AMX0035 is far from a cure, nor is it clear how much the drug could change the disease's course. Patients given the drug still declined. Paganoni and her fellow investigators acknowledge too that larger and longer studies of the drug are necessary, both to verify the data seen so far and to address remaining questions.
For Michael Benatar and Michael McDermott, two neuroscience researchers who co-authored an editorial published alongside the trial results, there's a key issue that needs resolving. While patients given AMX0035 did better on the functional scorecard, they did not significantly outperform placebo-treated patients on other "secondary" tests that measured breathing, hospitalization rates and overall muscle strength.
Benatar and McDermott wrote that this "lack of convincing supporting evidence" creates uncertainty around the drug's effect, which they judged to be "incremental."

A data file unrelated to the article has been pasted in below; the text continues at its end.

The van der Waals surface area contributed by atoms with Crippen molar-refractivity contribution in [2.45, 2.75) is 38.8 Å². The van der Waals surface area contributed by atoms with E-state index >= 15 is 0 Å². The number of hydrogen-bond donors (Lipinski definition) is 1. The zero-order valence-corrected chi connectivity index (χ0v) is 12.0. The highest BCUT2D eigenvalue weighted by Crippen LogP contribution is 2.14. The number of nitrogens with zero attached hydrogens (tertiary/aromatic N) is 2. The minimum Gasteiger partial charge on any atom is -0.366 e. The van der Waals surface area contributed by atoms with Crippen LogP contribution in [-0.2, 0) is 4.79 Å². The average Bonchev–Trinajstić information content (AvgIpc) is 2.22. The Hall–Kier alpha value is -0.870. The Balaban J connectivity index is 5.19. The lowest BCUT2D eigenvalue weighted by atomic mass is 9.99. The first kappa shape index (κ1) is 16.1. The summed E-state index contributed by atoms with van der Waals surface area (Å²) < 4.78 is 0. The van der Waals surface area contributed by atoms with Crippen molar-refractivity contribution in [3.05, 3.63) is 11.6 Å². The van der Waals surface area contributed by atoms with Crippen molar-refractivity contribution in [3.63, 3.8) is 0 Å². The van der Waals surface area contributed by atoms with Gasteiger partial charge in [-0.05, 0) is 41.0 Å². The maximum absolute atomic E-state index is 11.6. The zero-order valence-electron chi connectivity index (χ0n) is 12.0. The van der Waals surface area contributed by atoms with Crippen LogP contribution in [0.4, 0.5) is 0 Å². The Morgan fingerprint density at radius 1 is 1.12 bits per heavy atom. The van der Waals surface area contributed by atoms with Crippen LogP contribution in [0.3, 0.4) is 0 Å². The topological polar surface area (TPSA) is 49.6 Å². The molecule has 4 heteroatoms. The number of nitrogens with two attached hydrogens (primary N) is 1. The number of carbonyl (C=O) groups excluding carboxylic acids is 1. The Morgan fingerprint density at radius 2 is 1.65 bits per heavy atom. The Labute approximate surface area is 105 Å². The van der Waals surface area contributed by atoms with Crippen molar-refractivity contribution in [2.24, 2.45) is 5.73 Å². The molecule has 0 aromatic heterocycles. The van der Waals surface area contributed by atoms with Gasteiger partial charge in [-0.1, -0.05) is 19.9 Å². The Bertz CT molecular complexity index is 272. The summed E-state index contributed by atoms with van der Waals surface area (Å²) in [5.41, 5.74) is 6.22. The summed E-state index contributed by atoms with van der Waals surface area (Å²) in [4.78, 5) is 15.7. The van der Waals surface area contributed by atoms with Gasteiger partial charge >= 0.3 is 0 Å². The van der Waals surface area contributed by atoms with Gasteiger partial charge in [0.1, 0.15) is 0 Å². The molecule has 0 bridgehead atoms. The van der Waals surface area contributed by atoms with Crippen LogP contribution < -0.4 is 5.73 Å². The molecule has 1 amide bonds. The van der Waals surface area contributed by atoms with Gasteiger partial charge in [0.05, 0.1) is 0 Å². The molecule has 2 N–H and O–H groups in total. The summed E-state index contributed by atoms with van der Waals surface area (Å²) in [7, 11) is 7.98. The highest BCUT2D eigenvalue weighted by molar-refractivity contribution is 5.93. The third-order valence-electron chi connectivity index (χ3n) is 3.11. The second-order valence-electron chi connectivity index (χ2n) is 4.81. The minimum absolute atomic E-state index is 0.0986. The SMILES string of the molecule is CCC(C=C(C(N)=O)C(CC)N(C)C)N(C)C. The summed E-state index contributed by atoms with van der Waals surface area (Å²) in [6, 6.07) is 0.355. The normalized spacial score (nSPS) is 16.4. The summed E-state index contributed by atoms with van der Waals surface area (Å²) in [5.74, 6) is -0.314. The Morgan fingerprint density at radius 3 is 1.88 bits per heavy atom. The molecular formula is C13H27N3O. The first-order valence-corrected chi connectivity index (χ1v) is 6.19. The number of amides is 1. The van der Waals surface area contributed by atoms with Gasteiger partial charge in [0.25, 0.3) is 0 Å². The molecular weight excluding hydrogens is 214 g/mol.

What's more, the trial sampled patients' blood plasma to look for proteins that scientists think may be indicative of nerve degeneration from ALS. Again, there was an "absence of effect" — which, according to Benatar and McDermott, makes the results more difficult to interpret.
Amylyx Pharmaceuticals, the company developing AMX0035, doesn't necessarily agree with that assessment. Co-founders Josh Cohen and Justin Klee note how the trial wasn't designed to prove whether their drug could beat placebo on the secondary endpoints.
And though AMX0035 wasn't significantly better, it was numerically better than placebo on several of those endpoints. That data, combined with the study meeting its main goal, gives Amylyx confidence its drug will resonate with doctors and patients.